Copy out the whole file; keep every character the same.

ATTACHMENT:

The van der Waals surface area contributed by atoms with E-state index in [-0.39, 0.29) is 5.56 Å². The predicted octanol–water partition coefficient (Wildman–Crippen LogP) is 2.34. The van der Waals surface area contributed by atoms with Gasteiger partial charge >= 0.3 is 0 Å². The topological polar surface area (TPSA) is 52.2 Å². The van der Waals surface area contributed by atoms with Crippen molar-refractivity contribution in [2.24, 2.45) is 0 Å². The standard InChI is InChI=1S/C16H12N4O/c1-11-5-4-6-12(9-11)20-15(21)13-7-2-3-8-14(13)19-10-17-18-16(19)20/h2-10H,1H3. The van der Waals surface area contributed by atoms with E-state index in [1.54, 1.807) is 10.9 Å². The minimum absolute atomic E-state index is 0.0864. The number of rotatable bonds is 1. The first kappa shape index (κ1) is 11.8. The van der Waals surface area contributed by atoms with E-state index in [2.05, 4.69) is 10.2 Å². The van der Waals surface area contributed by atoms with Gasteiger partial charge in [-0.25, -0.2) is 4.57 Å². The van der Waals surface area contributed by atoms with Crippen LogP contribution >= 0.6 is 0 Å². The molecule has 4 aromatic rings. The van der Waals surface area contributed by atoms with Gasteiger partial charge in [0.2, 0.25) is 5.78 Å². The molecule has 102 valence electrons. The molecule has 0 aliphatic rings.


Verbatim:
The van der Waals surface area contributed by atoms with E-state index in [-0.39, 0.29) is 5.56 Å². The predicted octanol–water partition coefficient (Wildman–Crippen LogP) is 2.34. The van der Waals surface area contributed by atoms with Gasteiger partial charge >= 0.3 is 0 Å². The topological polar surface area (TPSA) is 52.2 Å². The van der Waals surface area contributed by atoms with Crippen molar-refractivity contribution in [2.24, 2.45) is 0 Å². The standard InChI is InChI=1S/C16H12N4O/c1-11-5-4-6-12(9-11)20-15(21)13-7-2-3-8-14(13)19-10-17-18-16(19)20/h2-10H,1H3. The van der Waals surface area contributed by atoms with E-state index in [1.54, 1.807) is 10.9 Å². The minimum absolute atomic E-state index is 0.0864. The number of rotatable bonds is 1. The first kappa shape index (κ1) is 11.8. The van der Waals surface area contributed by atoms with E-state index in [2.05, 4.69) is 10.2 Å². The van der Waals surface area contributed by atoms with Gasteiger partial charge in [-0.25, -0.2) is 4.57 Å². The van der Waals surface area contributed by atoms with Crippen LogP contribution >= 0.6 is 0 Å². The molecule has 4 aromatic rings. The van der Waals surface area contributed by atoms with Gasteiger partial charge in [0.2, 0.25) is 5.78 Å². The molecule has 102 valence electrons. The molecule has 0 aliphatic rings.